I thought learning Dutch would be much easier once I moved here. I figured that I would be surrounded by the language, and therefore start to pick it up naturally. That has happened to some extent, but not what I had envisioned. For example, when boarding a bus or tram, upon swiping my chipkaart, the reader says “Goede reis”, which I’ve learned means “Have a good trip.” When I see a “geldautomaat” sign, I know that means ATM (literally translated, it means “cash machine”. However, the immersion of Dutch that I had expected has not materialized.
I work from home, for a US-based company, meaning I correspond with Americans all day long, and occasionally a Brit. I watch American TV shows, such as Two and a Half Men, Big Bang Theory, Modern Family, Scrubs, and House. I listen to the same music that I did in America, either by streaming my favorite radio station back home, or listening to Pandora.
My wife has the same problem. While she does work in an office, she deals with people from the UK over the phone. This means all day long when she talks money, she is talking about the British Pound. Add this to almost 30 years of living with the American Dollar, and she frequently messes up when talking about how much something costs when we’re at the store. She’s always forgetting that everything is in Euros here. And of course, Europeans flip the . and , in numbers. What Americans would write as $100,250.99, the Dutch write as €100.250,99.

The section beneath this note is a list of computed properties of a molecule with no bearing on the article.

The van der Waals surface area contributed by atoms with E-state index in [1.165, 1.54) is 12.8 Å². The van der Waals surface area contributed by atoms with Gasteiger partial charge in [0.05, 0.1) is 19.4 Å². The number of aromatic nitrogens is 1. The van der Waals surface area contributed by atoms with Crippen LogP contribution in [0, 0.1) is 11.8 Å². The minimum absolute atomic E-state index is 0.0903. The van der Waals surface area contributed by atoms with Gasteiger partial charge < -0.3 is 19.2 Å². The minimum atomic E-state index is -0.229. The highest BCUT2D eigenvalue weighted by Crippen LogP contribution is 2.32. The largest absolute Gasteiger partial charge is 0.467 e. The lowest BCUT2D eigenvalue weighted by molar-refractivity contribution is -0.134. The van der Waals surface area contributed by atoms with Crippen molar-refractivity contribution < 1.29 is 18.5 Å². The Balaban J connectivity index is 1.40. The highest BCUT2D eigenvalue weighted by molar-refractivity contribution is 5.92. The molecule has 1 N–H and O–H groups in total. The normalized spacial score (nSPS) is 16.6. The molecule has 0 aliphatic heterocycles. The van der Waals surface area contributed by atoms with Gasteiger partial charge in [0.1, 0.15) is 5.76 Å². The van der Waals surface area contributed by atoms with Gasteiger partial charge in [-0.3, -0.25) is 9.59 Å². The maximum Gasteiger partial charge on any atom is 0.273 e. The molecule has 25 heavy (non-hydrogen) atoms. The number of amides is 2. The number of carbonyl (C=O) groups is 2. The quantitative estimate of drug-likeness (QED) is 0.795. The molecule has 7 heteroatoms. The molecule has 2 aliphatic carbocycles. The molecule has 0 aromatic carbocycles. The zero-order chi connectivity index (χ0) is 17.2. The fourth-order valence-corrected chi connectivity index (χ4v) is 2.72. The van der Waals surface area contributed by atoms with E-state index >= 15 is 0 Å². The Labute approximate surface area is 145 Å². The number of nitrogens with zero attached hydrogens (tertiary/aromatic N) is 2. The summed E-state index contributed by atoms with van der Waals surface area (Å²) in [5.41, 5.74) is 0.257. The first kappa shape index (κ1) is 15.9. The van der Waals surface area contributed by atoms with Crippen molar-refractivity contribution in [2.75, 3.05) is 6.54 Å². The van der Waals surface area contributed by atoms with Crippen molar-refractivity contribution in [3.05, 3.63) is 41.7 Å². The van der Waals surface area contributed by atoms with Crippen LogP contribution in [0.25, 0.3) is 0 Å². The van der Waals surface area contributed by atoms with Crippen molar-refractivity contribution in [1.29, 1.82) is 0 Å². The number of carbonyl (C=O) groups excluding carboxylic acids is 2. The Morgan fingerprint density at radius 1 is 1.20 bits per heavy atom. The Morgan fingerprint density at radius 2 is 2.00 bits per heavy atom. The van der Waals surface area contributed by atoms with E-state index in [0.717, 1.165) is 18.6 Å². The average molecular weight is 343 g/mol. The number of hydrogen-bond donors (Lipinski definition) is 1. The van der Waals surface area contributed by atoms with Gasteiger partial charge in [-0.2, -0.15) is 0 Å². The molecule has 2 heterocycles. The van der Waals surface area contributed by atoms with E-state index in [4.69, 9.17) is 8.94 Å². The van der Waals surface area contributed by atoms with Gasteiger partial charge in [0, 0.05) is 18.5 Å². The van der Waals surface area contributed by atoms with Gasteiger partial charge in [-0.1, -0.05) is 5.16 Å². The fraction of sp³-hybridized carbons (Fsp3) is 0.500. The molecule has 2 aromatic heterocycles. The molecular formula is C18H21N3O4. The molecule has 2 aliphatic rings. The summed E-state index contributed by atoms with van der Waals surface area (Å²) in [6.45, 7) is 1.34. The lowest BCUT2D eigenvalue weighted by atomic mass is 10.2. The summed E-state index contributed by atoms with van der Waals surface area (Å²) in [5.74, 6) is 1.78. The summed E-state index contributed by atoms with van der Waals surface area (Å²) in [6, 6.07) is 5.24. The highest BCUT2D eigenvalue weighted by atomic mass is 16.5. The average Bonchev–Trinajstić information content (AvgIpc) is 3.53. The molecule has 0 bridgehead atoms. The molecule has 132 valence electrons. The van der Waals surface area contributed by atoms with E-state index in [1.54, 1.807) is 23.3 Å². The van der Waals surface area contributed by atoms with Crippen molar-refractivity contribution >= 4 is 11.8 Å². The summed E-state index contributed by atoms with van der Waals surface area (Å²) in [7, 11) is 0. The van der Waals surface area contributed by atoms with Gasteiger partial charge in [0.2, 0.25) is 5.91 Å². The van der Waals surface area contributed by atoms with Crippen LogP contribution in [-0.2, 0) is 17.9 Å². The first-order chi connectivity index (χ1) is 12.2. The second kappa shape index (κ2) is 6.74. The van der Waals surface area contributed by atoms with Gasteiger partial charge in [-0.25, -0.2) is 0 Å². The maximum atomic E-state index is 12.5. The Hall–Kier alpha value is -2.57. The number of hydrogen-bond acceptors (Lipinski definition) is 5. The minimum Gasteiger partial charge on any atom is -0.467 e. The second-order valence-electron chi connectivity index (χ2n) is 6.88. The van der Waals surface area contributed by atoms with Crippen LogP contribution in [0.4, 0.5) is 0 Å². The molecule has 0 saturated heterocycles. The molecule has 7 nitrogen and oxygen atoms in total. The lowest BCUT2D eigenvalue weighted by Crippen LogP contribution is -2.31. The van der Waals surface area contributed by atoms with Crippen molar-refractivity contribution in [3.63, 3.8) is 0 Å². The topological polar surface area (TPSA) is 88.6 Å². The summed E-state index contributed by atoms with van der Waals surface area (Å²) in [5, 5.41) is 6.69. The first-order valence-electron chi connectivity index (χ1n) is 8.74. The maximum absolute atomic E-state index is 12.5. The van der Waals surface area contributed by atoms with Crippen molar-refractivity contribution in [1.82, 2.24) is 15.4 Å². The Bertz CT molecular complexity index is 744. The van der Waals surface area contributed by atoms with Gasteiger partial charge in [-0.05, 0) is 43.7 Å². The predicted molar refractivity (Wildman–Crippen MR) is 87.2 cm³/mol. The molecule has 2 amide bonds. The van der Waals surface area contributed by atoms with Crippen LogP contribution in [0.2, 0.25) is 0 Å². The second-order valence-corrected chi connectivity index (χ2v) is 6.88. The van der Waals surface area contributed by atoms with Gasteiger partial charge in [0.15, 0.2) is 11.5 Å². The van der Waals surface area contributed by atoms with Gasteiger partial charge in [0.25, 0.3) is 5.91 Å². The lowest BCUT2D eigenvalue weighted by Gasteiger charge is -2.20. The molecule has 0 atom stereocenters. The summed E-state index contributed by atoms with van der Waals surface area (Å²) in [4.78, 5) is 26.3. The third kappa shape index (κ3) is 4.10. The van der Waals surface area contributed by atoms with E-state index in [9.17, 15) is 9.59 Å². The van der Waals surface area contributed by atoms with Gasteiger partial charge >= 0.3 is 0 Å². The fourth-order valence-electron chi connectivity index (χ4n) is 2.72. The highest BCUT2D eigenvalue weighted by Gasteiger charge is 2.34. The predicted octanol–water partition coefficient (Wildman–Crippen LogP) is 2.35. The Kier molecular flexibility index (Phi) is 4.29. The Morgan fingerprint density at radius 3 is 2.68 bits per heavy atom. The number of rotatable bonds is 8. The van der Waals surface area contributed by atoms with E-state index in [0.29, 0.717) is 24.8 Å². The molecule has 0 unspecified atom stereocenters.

While Euros may not trip me up, dates do. Today is February 3rd, 2011, written American style, or 2/3/11 in shortform American. European style is to reverse the month and day, making today 3/2/11. This always gets me. I was at the grocery store the other day buying milk, and all the cartons were stamped with expiration dates of 12/3. For a second, my brain wondered why all the milk had expired almost 2 months ago, in December, before remembering that actually means February 12th. To further confuse things, the Dutch don’t use ordinals when giving dates verbally. Where I would say “February 12th,” they simply say “12 februari”. Evidently ordinals cause problems for Dutch-speakers learning English, as Dutch ordinals are simple: the number, followed by e. For example, first (or ‘eerste’ in Dutch) is written 1e, second (‘tweede’) is 2e, etc. In English, this is 1st, 2nd, 3rd, 4th, etc. Sometimes the Dutch mess this up and will write “2st” or “3st”.
Whatever the reason, there exists the slim possibility that a local grocery store will accidentally leave out a carton of milk that is months past its prime, that I will mistakenly grab off the shelf, which my wife will think costs $1.05.